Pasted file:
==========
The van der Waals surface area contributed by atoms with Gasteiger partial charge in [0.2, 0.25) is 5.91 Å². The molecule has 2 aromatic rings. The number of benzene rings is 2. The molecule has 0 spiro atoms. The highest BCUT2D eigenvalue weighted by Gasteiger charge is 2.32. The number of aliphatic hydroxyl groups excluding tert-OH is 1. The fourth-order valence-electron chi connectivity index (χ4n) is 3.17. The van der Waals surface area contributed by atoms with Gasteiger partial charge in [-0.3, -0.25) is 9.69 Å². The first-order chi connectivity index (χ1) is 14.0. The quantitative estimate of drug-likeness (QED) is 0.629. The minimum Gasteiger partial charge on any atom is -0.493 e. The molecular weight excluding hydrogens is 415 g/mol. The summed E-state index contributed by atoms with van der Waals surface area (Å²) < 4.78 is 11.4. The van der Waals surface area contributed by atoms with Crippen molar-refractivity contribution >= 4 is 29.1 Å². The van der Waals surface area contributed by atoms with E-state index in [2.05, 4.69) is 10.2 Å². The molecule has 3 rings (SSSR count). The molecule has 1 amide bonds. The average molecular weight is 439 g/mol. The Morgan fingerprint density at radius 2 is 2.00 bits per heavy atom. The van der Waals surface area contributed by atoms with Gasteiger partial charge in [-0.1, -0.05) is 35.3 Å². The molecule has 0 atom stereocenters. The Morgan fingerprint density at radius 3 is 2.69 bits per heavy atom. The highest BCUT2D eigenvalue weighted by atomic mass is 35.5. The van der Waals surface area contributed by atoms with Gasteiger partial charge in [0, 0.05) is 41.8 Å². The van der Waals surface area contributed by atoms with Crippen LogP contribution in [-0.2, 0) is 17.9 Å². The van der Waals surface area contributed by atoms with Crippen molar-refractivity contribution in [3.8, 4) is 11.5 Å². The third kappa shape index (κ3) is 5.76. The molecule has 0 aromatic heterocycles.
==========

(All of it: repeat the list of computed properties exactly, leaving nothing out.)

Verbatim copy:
The van der Waals surface area contributed by atoms with Gasteiger partial charge in [0.2, 0.25) is 5.91 Å². The molecule has 2 aromatic rings. The number of benzene rings is 2. The molecule has 0 spiro atoms. The highest BCUT2D eigenvalue weighted by Gasteiger charge is 2.32. The number of aliphatic hydroxyl groups excluding tert-OH is 1. The fourth-order valence-electron chi connectivity index (χ4n) is 3.17. The van der Waals surface area contributed by atoms with Gasteiger partial charge in [-0.3, -0.25) is 9.69 Å². The first-order chi connectivity index (χ1) is 14.0. The quantitative estimate of drug-likeness (QED) is 0.629. The minimum Gasteiger partial charge on any atom is -0.493 e. The molecular weight excluding hydrogens is 415 g/mol. The summed E-state index contributed by atoms with van der Waals surface area (Å²) < 4.78 is 11.4. The van der Waals surface area contributed by atoms with Crippen molar-refractivity contribution >= 4 is 29.1 Å². The van der Waals surface area contributed by atoms with E-state index in [2.05, 4.69) is 10.2 Å². The molecule has 3 rings (SSSR count). The molecule has 1 amide bonds. The average molecular weight is 439 g/mol. The Morgan fingerprint density at radius 2 is 2.00 bits per heavy atom. The van der Waals surface area contributed by atoms with Gasteiger partial charge in [-0.1, -0.05) is 35.3 Å². The molecule has 0 atom stereocenters. The Morgan fingerprint density at radius 3 is 2.69 bits per heavy atom. The highest BCUT2D eigenvalue weighted by atomic mass is 35.5. The van der Waals surface area contributed by atoms with Gasteiger partial charge in [0, 0.05) is 41.8 Å². The van der Waals surface area contributed by atoms with Crippen LogP contribution in [-0.2, 0) is 17.9 Å². The van der Waals surface area contributed by atoms with Crippen molar-refractivity contribution in [3.8, 4) is 11.5 Å². The third kappa shape index (κ3) is 5.76. The molecule has 0 aromatic heterocycles.